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THR Standard Hip implant vs Dual Mobility implant-any of you had the DUAL MOBILITY IMPLANT?

PolarIce

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So I had my surgeon appt yesterday and he has gone ahead and booked me in for surgery. He said that because I have hypermobility in the joints, he is going to put in a dual hip joint instead of the standard hip joint commonly used.

After doing a lot of reading online last night, and watching quite a lot of videos online on youtube to see what they look like and understand the difference between the two, it seems to me that the dual hip joint should be the first choice for anyone because they say they have a much lower risk of dislocation, offer more flexibility, lower fracture rate and it's suggesting that they might last longer than the standard hip joints. It appears that they are newer as well(within the last 9-10 yrs). I have read all the old threads posted on the topic, but nothing listed there to answer the question.

Why wouldn't the dual hip joints not be the standard option for everyone? to me it seems like it should be the logical option. Does anyone know why they are not? have any of you had this dual hip joint?
 
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Boxmaker1917

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I also am following this thread. My surgeon specializes in hips and is well recognized in our city. He told me I needed a new hip but to hold off since I still am able to do many activities. I asked him what he knew about SuperPath because of fewer restrictions and less concern about dislocation. My doctor suggested I consider a dual motion hip joint instead. He also said if I opted for the latter, he would refer me to a colleague because he had not been trained for them.

I am guessing that although these implants have been around for a few years, they may not be used in many residency programs where I assume most training is done. But again, just a guess.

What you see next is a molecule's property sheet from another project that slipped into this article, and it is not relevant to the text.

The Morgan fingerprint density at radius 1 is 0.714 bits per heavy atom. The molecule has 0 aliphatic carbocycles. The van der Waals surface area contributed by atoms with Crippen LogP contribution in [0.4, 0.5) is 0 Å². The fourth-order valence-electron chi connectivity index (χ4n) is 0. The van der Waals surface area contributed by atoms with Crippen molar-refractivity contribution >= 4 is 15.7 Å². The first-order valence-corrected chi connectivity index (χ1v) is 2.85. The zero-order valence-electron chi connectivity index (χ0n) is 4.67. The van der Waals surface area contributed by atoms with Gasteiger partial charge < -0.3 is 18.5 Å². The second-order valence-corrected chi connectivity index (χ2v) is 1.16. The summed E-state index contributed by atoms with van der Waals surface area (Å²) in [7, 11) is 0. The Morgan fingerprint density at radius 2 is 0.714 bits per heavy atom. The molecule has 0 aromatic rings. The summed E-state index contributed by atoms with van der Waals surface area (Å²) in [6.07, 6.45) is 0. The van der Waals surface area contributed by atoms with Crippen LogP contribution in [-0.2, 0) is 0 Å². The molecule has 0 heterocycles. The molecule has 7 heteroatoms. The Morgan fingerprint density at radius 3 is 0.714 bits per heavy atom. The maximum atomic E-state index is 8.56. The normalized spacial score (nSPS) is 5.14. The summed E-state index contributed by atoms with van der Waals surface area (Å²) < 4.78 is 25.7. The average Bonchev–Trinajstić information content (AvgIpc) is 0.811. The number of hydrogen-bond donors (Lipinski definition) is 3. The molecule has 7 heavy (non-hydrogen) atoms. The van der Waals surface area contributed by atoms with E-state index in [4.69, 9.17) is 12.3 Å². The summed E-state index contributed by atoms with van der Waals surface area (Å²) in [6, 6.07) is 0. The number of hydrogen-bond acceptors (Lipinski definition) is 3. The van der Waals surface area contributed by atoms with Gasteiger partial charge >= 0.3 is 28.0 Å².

Going4fun

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The technical term of the device you're speaking of is "dual mobility."

Not a doctor, but I sense that yes, if you have hypermobility, the dual mobility device adds stabilization and is a great choice.

As to why the dual mobility device isn't standard, my sense is that hip replacement surgeons (especially the really good ones) have made huge progress in lowering dislocation rates without dual mobility devices.

My surgeon, for example, cuts from the side and front and he has had about a handful of dislocations out of like 5,000 surgeries. The anterior approach limits dislocations and posterior approach surgeons found a new way to "sew up" at the end up surgery that limits dislocations.

Another issue is that every new device comes with its own set of challenges and possible "side effects" that the surgeon must consider when operating. Every device has its own issues. And surgeons are always obsessively worrying about what is the unknown "side effect" that they're going to encounter by using a new device. Unfortunately the only real data that surgeons trust is history, as in over time, what are the results in real-world patients?

Those are my guesses. As I was thinking about the surgery and learning about the surgery, I really got into trying to learn how surgeons think. And so these are the best guesses of a non-surgeon. And one principle I think I saw highlighted in interview after interview was the view that there was no perfect device, no magical device out there. Same with approach--there is no magical approach in how you cut and operate.

Having said all of that, there was a study conducted by some surgeons at the Hospital for Special Surgery that found that dual mobility devices basically eliminated dislocations for people under 55 in the study. (I think people under 55 was the only group studied--not that the effect didn't apply to people over 55.)